Urinary Tract Infection (UTI)

Urinary tract infections affect the urinary tract usually caused by the bacteria, Escherichia coli. Symptoms include the need or feeling to urinate, cloudy urine and pain or burning during urination. Urine contains salts, fluids and waste products but it doesn’t have any bacteria in it. A bacteria in the kidney or bladder and multiplies in the urine develops into UTI.

Acute cystitis is the most common kind of UTI and usually referred as bladder infection. Pyelonephritis is the infection of the kidney or upper urinary tract and is more serious. UTIs are easy to treat with the use of antibiotics but they usually cause discomfort.

Signs and Symptoms

Urinary Tract InfectionThe common symptoms of bladder infection include dysuria or burning with urination, urinary frequency, urgency to urinate, with or without pain, and no vaginal discharge. Pyelonephritis or upper urinary tract infection is presented with fever and flank pain. Symptoms usually last for 5 days in healthy woman.

The symptoms vary depending on the part of the urinary system involved and age of the infected person. For young children, UTI symptoms may include loss of appetite, diarrhea, fever and nausea and vomiting. Older children with UTI experiences incontinence or abdominal pain. Adults infected with lower urinary tract infection have symptoms of hematuria or bloody urine, malaise and inability to urinate even if with urge. Cloudy urine and foul smelling urine are also some signs of UTI.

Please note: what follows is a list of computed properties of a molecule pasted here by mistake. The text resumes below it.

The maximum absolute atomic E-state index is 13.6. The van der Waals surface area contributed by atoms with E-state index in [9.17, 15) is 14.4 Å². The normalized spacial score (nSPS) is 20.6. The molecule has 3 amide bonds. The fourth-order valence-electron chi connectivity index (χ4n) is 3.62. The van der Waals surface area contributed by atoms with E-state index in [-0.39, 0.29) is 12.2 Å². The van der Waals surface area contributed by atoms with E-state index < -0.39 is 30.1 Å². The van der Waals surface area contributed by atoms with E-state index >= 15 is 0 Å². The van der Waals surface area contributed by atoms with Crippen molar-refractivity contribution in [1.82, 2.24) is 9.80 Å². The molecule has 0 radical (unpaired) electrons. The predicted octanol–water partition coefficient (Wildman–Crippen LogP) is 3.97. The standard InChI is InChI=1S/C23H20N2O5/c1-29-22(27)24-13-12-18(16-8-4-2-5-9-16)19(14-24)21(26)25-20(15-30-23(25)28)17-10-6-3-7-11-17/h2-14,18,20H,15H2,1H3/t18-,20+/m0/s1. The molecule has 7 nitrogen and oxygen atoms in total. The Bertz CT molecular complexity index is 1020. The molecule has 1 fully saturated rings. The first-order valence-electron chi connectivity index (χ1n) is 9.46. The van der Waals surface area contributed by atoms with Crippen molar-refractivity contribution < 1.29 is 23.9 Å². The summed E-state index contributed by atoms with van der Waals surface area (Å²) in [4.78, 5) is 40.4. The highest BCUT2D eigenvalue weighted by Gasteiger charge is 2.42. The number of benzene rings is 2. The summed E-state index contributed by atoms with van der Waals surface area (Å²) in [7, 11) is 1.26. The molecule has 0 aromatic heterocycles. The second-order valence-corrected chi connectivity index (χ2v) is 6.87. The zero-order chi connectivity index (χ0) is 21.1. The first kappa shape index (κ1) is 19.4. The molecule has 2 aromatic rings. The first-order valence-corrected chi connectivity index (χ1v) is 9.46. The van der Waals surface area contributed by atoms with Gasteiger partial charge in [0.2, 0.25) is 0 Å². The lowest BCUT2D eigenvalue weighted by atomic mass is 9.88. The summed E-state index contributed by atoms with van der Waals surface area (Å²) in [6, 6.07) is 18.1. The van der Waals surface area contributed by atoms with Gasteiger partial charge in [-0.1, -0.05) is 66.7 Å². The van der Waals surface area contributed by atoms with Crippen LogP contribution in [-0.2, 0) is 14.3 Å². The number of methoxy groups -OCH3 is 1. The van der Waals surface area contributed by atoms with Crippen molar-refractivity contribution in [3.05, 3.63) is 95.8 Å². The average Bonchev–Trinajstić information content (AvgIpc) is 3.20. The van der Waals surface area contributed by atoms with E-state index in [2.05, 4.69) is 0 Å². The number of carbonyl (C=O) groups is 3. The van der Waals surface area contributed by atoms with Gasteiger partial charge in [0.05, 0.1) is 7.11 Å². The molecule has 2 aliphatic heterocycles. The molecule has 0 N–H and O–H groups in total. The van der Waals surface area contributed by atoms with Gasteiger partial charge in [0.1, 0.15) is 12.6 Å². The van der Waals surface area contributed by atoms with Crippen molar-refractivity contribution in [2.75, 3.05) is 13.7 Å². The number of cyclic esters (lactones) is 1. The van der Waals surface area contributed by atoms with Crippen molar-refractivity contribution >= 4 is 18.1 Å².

Urethritis is the inflammation of the urethra. The only symptom for this infection is dysuria. But if urethritis is accompanied with cystitis or bladder inflammation, more symptoms may be felt. Symptoms include low grade fever, lower abdomen discomfort, frequent urination, pelvic pressure, and dysuria. Acute pyelonephritis is more severe with the following symptoms: nausea and vomiting, chills, and high fever.

Risk Factors

· Sexual Activity

75% to 90% of bladder infections are caused by sexual activity. The frequency of sex relates to the risk of infection. In women who are in post menopausal stage, UTI does not relate to the sexual acitivity.

· Sex

The urethra of females are shorter and is much closer to the anus, therefore, females are more prone to having UTI than males. In older adults, the prevalence of UTI is equal among men and women because of the rise of enlarged prostate in men. The urethra is obstructed while the gland grows which leads to increase difficulty in urination. There is more risk for bacterial colonization because less urine flushes the urethra.

· Urinary Catheters

One risk factor related to UTI is the use of urinary catheter. UTI can be prevented with the use of catheters through practicing aseptic technique upon insertion and maintaining the drainage unobstructed.

Other risk factors are anatomical malformations like in prostate enlargement, diabetes and sickle cell disease.


· To those having recurrent UTIs, prolonged use of low-dose antibiotics is recommended. Nitrufuratoin or TPM or SMX are usually used.

· Cranberry juice also helps in preventing UTI recurrence.

· Application of estrogen topical cream may be used by post menopausal women to prevent recurrent cystitis.

Leave a Reply

Your email is never published nor shared.

You may use these HTML tags and attributes:<a href="" title=""> <abbr title=""> <acronym title=""> <b> <blockquote cite=""> <cite> <code> <del datetime=""> <em> <i> <q cite=""> <s> <strike> <strong>